Wow

Wow.

He’s going to be 10.

We only had 14 months before our world got REALLY turned upside-down. You thought having an infant was tough? Try puncturing your baby’s skin a dozen+ times a day.

In 10 years Diapers & Diabetes has grown to over 3000 families from all over the world. I think it’s safe to say we are the largest gathering of little ones with Type 1 out there. Is that sad? Is it awful so many babies are being diagnosed?

Well, yes, but at the same time isn’t amazing we all found each other? That in the middle of the night, a mother terrified in the ICU can message us and say “Hello, my baby was just diagnosed 6 hours ago,” and within minutes a dozen families virtually rush to her side to hug her and let her know we’re here for her and her family.

Wow.

From a dozen needles a day to a dozen families within minutes. I’ll take that.
And that’s the thing…. anything life gives you can be awful, but it can also be amazing. I shared years ago that diabetes could make you want to throw it all in the toilet, but we don’t. We keep going, keep sharing our diagnosis stories, our babies’ successes as they grow.

A common question at D&d is, once my baby is out of diapers, do I leave the group? I say heck no! Stay and share your wisdom with our new babies, because they are going to need you.

Speaking of babies, another very common question is “Do I have another?” or “Will my other children be diagnosed as well?” Some of our families are double or triple T1 warriors, yes, with multiple dx within one family, and to them I say a huge “Namaste,” meaning my light inside honors yours, and yours is one heck of a light, it might as well be a fireball you are so amazing!

I’ve been quiet for a long time on this blog because I took the last 4 years balancing life with my son who has thrived and figuring out having a daughter who has more personality than those fireballs I reference above. With no disrespect to our multiple T1 warrior families, to be honest with you, I’ve been scared she would be diagnosed as well.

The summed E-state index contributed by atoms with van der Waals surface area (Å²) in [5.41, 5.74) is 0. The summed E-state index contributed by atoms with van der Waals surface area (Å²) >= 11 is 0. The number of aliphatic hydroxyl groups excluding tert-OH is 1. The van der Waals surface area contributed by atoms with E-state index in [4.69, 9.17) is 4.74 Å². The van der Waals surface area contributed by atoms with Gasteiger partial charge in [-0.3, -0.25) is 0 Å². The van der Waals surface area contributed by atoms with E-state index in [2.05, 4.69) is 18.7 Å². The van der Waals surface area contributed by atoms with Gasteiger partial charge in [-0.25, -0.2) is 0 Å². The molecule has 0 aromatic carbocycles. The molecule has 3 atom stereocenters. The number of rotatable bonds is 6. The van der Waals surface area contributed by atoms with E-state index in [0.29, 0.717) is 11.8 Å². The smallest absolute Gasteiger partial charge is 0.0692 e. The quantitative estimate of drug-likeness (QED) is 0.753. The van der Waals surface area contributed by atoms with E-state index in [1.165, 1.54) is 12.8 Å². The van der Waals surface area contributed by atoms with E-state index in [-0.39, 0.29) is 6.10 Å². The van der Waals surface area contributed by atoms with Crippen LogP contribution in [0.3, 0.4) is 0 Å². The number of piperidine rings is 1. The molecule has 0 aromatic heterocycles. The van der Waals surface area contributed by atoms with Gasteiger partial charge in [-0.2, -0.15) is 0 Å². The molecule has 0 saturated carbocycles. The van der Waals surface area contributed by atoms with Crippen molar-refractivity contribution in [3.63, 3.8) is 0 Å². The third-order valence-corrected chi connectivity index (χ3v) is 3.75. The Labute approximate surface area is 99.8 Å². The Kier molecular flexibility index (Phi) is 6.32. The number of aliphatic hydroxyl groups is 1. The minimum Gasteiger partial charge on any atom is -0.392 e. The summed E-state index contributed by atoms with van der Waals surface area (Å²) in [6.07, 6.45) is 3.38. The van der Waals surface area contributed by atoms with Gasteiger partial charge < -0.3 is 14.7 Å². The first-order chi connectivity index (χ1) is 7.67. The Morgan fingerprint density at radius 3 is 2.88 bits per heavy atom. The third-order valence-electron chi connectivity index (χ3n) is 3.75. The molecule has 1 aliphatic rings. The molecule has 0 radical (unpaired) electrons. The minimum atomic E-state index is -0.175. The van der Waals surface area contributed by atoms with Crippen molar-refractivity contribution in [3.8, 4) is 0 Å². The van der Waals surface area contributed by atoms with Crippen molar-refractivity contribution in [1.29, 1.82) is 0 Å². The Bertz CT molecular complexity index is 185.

Awfulness, scary things…wow what do we do with it all some days? I can say what I thought to be my most awful moment (diagnosis) and a very big fear (my daughter) has also been my greatest joy. I can’t tell you the number of times I cry looking at my son. He’s alive by the modern miracles of individuals that thought T1’s deserved a chance to live rather than die. Without their ingenuity and drive none of us would have our babies.

Wow.

And to the mothers and fathers and babies who have found D&d within hours of diagnosis, I’m so sorry you needed us, but so grateful you are here. We are in an incredible time with this disease, one that is forging forward with such tenacity and spirit I can’t quite contain my excitement. (I think I hugged and cried when my Dexcom G6 boxes arrived!)

I still dream of days when we can all meet, celebrate our babies 10 year medals and beyond together. We share soccer games, baby lambs on backyard farms, swim meets, school days and milestones only dreamed of 100 years ago by those who came before us with a disease once meant to end life. Now it enhances and reminds us of how amazing it is in all our babies do.

Wow.

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